Updated May 2022
The Coronavirus (COVID-19) pandemic continues to pose a significant risk to the population worldwide with new variants of SARS-CoV-2 virus are emerging. The International Clinical Council (ICC) on FOP recommends that people living with FOP to continue to follow strict precautionary measures to prevent infection from SARS-CoV-2, the virus that causes the COVID-19 illness. The ICC is providing this update to the prior statement in March 2021. This document focuses on updated information reporting on COVID-19 infection and vaccination in FOP patients, approval on COVID-19 vaccination in children aged 5 and above, boosters and treatment.
The recommendations are changing rapidly, are country specific and based on COVID-19 vaccine availability:
The recommendations are changing rapidly, are country specific and based on COVID-19 vaccine availability:
- UNCHANGED! The ICC does not provide recommendations on whether a patient with FOP should or should not receive a COVID vaccine.
- UNCHANGED! The decision to take a vaccine is a personal one and based on the balance of risks and benefits, and this should be discussed with your medical team. ICC continues to recommend that COVID-19 vaccines be administered that same route that it was approved (ie intramuscular).
UPDATED! Additional information about COVID-19 and COVID vaccination in patients with FOP was published on March 4, 2022 in the Orphanet Journal of Rare Diseases. Read Social and clinical impact of COVID-19 on patients with fibrodysplasia ossificans progressiva
- Amongst 15 FOP patients who received intramuscular COVID-19 vaccination. Most common symptoms were pain/soreness, tiredness and swelling. 1 out of 15 developed a flare up and none were hospitalized.
- Amongst 10 FOP patients with COVID-19 infection. Most common symptoms were fatigue, loss of taste or smell and cough. 2 out 10 FOP patient developed flare ups and 1 patient was hospitalized.
UNCHANGED! Vaccines are now generally available for children age 5 or over. ICC does not provide recommendations on whether a patient with FOP should or should not receive a COVID vaccine
- UPDATED! ICC does not provide recommendations for or against the booster vaccination, but boosters should be considered if you completed vaccinations previously and are in a high risk area. Please consult with your medical team prior to receiving the booster to discuss if a booster is appropriate and safe.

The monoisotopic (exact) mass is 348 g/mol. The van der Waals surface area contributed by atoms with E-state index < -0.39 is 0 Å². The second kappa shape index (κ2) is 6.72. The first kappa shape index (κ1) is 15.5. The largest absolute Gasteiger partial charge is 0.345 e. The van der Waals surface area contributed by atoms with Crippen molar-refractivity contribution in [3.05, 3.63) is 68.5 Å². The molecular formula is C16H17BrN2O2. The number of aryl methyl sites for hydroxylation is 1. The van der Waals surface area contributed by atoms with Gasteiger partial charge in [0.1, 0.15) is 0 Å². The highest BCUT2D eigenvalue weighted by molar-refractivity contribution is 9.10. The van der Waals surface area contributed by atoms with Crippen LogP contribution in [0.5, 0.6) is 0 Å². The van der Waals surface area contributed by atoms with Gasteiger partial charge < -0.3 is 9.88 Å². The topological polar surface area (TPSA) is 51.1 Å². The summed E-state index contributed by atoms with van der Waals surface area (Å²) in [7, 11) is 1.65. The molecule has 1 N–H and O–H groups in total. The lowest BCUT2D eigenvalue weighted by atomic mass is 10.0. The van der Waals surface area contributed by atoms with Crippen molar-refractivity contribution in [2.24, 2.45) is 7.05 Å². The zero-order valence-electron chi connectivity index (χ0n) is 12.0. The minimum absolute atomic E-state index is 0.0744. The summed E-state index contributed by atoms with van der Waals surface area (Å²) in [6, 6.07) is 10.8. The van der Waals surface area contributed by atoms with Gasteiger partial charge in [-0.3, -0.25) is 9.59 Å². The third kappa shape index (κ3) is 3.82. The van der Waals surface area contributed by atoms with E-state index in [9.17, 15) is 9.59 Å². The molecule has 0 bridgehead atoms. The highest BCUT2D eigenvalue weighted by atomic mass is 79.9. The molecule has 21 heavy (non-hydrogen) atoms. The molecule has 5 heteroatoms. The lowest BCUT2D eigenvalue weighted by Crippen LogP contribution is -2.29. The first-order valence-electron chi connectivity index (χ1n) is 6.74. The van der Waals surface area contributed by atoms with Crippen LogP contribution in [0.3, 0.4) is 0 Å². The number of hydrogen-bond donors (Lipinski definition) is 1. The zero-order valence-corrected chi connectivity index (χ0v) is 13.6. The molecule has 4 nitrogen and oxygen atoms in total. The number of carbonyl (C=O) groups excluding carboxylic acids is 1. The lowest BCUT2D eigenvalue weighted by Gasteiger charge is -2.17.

UPDATED! Patients with FOP are at high risk of complications with COVID-19 infection and should discuss with their medical team if use of monoclonal antibodies or anti-retroviral medications would be beneficial, in the event of a SARS-CoV2 infection.
- Monoclonal antibodies are given intravenously and are approved for adults and pediatric patients (≥12 years of age weighing ≥40 kg). Those innervations should be started as early as possible and before 10 days of symptoms onset.
- Anti-retrovirals are pills that have been approved. These should generally be administered within 5 days of symptoms onset.
- Availability and recommendations of the use of these treatments are rapidly changing and country specific. Some of these therapies may not work against strains prevalent in a particular region. Please consult with your local medical team for recommendations
- Discuss with your doctors to make sure there are no medication interactions
- UPDATED! Thank you to all of our prior participants who have contributed clinical data about FOP and COVID/SARS-CoV2 infection. The studies at the University of California, San Francisco (UCSF) have now concluded and were published in the Orphanet Journal of Rare Diseases on March 4, 2022: Social and clinical impact of COVID-19 on patients with fibrodysplasia ossificans progressiva
- NEW! Masking continues to be an important component of controlling the spread of SARS-CoV-2. The ICC strongly recommends the use of tight fitting N95, KN95, or KF94 masks whenever possible to protect the wearer from infection by SARS-CoV-2. If these masks are not available or uncomfortable, then wearing a 3-layer surgical mask would be the next best choice.
NEW! The ICC is aware of a recent publication suggesting that the use of subcutaneous needles could still induce adequate vaccine response. However, this study likely delivered the vaccine via a shallow intramuscular route. Furthermore, there are multiple reports in the literature of severe reactions to subcutaneous injection of the COVID vaccine. Efficacy of subcutaneous delivery of a COVID vaccine remains unproven. Therefore, the ICC continues to recommend following the manufacturers' directions for vaccination and NOT taking intramuscular COVID vaccines by the subcutaneous route.
IMPORTANT! If you decide to take the COVID vaccine or booster, we recommend:
- Discuss your plans with your doctor. Review any potential allergies or prior reactions like anaphylaxis that you should consider before taking the vaccine.
- Take the vaccine via the recommended route and dose (ie intramuscular (IM) for the currently available vaccines). Safety and efficacy of taking an IM vaccine through the subcutaneous route is not known, and could cause a more unexpected inflammatory responses or poor immune reactions, and is currently not recommended.
- If possible, take the vaccine in a location that is already fused, as the vaccines all appear to induce some local site reaction (arm pain and swelling). For example, if your left hip or right shoulder are fused, you should use the muscle around those sites.
- Patients with FOP should be flare free for at least 2 weeks prior to receiving the vaccine.